What I'm Voting For

Social Media & The Presidential Election

“We’re all on social media, whether we like it or not. Every young person is exposed to it in some capacity, and ye olde politicians have caught on to that. Social media has become a forum for political engagement, and it’s important to talk about awareness and literacy going into the 2024 election.”

I bet the first thing you do when you wake up is check your phone. 

You open TikTok and start scrolling. You see a cute dog video, a mother cleaning up after her kids and other light-hearted content you’ll forget in 10 seconds. 

Then, out of the blue, you’re hit with a clip of Republican presidential candidate Nikki Haley talking about humanizing abortion policies. You know the one. Looking for other perspectives like the curious soul you are, you enter the comment section. Deep down, you knew exactly what to expect. 

It’s a war zone. Some commenters agree or disagree with this 30-second clip on principle because it’s coming out of Nikki Haley’s mouth. Bravely hiding behind screens and profile pictures, people throw insults that would get them knocked out in person. 

With your morning sufficiently ruined and your faith in humanity diminished, you get ready to go about your day. You’ll forget about the political headache until you’re bombarded again in an hour.

And the thing is, politicians know you’ll be back. The Pew Research Center found that 84 percent of American adults aged 18-29 were active on at least one social media platform in 2021. 

That’s why they’ve evolved from what used to be picket signs and commercials to the more digestible bite-sized content that social media requires. 

Because social media is now a campaign forum, it is the responsibility of the average social media user to inform themself. With the 2024 presidential election fast approaching, media literacy is more critical than ever.

You might remember the volatile social media atmosphere preceding and following the 2020 presidential election, as well as the frustration of interacting with anyone who had an opinion. 

You might remember the rise of “fake news” and then the rise of fact-checkers to check the “fake news,” and then those fact-checkers, upon discovering that the “fake news” wasn’t fake, being called “fake news.” 

It’s easy to be overwhelmed by news, fact-checking and doing your own research, and it’s tempting to subscribe to the simplified explanation a politician can offer.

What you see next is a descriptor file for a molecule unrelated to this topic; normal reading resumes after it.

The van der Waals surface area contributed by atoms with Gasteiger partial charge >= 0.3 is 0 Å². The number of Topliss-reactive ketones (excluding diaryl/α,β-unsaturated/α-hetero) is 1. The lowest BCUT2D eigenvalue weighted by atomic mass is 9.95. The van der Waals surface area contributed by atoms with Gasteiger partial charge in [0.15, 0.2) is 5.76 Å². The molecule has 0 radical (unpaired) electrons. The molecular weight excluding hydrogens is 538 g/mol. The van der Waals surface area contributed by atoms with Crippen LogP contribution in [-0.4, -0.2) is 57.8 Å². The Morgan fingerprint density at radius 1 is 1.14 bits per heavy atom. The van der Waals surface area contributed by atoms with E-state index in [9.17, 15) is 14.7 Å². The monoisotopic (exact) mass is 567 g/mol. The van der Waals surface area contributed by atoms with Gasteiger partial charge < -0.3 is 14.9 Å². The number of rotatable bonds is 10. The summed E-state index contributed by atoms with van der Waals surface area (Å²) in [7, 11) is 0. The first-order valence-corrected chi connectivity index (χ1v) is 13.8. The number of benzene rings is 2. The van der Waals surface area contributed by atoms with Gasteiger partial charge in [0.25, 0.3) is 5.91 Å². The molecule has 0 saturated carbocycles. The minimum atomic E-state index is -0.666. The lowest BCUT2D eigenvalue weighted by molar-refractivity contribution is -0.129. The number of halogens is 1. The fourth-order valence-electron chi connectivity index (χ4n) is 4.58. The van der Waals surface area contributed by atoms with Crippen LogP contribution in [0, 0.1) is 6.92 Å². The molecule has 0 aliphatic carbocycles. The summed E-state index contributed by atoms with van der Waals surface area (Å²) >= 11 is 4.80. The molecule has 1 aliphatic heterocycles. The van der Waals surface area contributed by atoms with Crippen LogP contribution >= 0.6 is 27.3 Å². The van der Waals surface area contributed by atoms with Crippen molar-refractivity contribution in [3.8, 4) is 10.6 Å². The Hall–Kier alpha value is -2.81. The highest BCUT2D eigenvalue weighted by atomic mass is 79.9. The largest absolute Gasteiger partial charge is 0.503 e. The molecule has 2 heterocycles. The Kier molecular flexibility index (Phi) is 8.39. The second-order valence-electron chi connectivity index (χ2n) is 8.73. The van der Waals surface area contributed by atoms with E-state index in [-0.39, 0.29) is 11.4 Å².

As you scroll past name-calling and insults between presidential candidates this upcoming election season, slow down and step back. 

Be careful not to let carefully cut clips impress or dissuade you. Look at everything posted as a campaign advertisement. Even if it seems funny or down-to-earth, it is a tactic to reach and persuade you. 

Be wary of bots and supporters as well. I guarantee you’ve run into a bot if you’ve spent any amount of time on social media. They’re typically the ones starting the most outrageous arguments, and they’re designed to make you resent them.

Most often, It is best to simply not engage. Unless there is a good faith discussion to be had, or unless you can absolutely demolish them — bonus points if it’s funny — don’t hurt yourself trying to change someone’s mind.

Only 14 percent of Americans have changed their mind about an issue based on something they’ve seen on social media, according to a survey from the Pew Research Center. 

Keep an eye out for misinformation too. This might be the most challenging aspect of media literacy. In a world of social media where you’re bombarded by information, it’s tedious to determine what’s true and what’s not.

Pay attention to where information is sourced. Determine whether a news source adheres to ethical guidelines, who they’re funded by and the breadth of their coverage.

It seems like a lot of work, more than just scrolling on TikTok, but in this age of social media as a political forum, it is your responsibility to properly inform your opinions. 

Someone informed by unfiltered information is not informed at all.

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